I drove both the automatic and manual Mazda 2 within days of each other and while both cars impressed me, the manual 2 is, in my mind, the much better package. On the highway, the four speed-auto runs out of gears causing revs to consistently stay up over 3000 rpms. The manual's fifth gear is just enough to keep revs and noise down in the cabin. I was cruising at 80 mph on the highway and, unlike the 2 with the auto box, the manual car never sounded buzzy. In fact, the engine sounded remarkably at ease. Impressive. At this speed, even in fifth gear our Four Seasons Honda Fit's 1.5-liter 4-culinder would have been deafening.

The interior is very basic but it doesn't feel cheap. The gauge cluster looks a bit generic but the orange backlighting that illuminates them at night gives them an attractive, sporty look. It's too bad though that the tach in this 5-speed manual is almost too tiny to be functional. The seats are comfortable and look better than you'd expect in a $16,000 subcompact car with substantial side-bolsters and attractive, two-tone seat fabric bordered by bright red side piping. Overall, the Mazda 2's cabin feels small but not cramped.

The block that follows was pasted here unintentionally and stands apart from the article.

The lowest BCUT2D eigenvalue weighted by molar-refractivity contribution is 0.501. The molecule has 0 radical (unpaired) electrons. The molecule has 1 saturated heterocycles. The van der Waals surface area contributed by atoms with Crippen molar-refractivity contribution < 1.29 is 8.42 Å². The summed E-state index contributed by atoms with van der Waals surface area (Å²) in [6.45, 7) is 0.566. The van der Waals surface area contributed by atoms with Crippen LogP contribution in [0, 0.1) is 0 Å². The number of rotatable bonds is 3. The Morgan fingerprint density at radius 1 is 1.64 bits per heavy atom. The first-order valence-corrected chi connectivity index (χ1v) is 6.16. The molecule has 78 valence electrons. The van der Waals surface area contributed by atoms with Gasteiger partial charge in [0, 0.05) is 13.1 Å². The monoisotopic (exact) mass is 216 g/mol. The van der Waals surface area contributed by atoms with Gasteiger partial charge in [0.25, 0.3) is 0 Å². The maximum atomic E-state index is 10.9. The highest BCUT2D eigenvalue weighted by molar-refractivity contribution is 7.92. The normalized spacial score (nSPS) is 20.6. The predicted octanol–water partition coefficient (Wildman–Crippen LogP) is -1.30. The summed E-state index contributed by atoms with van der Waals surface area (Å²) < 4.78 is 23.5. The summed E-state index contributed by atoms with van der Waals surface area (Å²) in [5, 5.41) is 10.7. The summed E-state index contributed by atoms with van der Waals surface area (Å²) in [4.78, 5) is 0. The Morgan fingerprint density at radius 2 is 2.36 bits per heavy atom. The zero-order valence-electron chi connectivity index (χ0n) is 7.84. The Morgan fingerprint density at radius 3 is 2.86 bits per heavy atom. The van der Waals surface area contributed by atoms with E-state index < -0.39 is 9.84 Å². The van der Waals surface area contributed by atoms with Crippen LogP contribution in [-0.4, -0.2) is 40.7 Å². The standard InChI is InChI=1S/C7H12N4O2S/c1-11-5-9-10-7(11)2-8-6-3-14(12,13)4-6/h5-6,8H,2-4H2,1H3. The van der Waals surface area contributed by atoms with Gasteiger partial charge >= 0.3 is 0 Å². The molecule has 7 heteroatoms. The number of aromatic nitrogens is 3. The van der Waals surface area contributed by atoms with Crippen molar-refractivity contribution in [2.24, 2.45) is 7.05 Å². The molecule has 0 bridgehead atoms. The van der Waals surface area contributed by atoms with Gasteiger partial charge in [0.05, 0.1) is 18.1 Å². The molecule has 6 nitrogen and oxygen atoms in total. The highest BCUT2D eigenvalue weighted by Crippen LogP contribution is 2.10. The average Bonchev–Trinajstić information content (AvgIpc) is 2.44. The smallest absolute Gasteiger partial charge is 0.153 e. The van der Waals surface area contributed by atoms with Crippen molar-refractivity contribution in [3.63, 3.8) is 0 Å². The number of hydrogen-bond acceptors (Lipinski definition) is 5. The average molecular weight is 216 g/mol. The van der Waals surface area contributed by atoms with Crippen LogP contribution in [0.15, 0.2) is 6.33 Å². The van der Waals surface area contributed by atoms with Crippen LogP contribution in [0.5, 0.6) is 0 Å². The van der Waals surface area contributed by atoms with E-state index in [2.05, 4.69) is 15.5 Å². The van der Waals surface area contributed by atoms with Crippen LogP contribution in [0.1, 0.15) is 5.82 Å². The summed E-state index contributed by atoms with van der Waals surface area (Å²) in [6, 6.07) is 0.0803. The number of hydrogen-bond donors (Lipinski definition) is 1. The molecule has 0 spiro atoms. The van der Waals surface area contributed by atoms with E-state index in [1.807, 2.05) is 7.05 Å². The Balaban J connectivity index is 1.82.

My biggest complaint is that only overhead light is mounted too far forward to adequately light the rear seat. Not a big deal if you're just trying to find items in the back seat like I was, but for people that often have back seat passengers such as kids or pets, it could be issue.

Jennifer Misaros, Production Editor

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